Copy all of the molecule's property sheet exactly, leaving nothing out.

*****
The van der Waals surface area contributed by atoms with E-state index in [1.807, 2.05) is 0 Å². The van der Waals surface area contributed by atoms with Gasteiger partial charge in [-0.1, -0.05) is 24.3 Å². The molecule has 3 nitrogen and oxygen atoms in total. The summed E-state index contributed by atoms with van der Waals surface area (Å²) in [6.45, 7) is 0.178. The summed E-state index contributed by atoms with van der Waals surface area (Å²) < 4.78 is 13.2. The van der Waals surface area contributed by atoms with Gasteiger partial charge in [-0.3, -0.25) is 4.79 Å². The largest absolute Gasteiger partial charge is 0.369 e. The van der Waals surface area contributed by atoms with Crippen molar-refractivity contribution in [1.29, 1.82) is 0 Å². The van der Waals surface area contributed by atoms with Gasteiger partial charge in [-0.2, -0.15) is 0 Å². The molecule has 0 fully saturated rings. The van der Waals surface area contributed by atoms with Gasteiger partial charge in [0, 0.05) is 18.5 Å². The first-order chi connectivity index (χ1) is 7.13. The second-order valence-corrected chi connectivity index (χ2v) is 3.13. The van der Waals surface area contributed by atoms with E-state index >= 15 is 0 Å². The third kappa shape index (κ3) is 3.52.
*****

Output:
The van der Waals surface area contributed by atoms with E-state index in [1.807, 2.05) is 0 Å². The van der Waals surface area contributed by atoms with Gasteiger partial charge in [-0.1, -0.05) is 24.3 Å². The molecule has 3 nitrogen and oxygen atoms in total. The summed E-state index contributed by atoms with van der Waals surface area (Å²) in [6.45, 7) is 0.178. The summed E-state index contributed by atoms with van der Waals surface area (Å²) < 4.78 is 13.2. The van der Waals surface area contributed by atoms with Gasteiger partial charge in [-0.3, -0.25) is 4.79 Å². The largest absolute Gasteiger partial charge is 0.369 e. The van der Waals surface area contributed by atoms with Crippen molar-refractivity contribution in [1.29, 1.82) is 0 Å². The van der Waals surface area contributed by atoms with Gasteiger partial charge in [-0.2, -0.15) is 0 Å². The molecule has 0 fully saturated rings. The van der Waals surface area contributed by atoms with Gasteiger partial charge in [0, 0.05) is 18.5 Å². The first-order chi connectivity index (χ1) is 7.13. The second-order valence-corrected chi connectivity index (χ2v) is 3.13. The van der Waals surface area contributed by atoms with E-state index >= 15 is 0 Å². The third kappa shape index (κ3) is 3.52.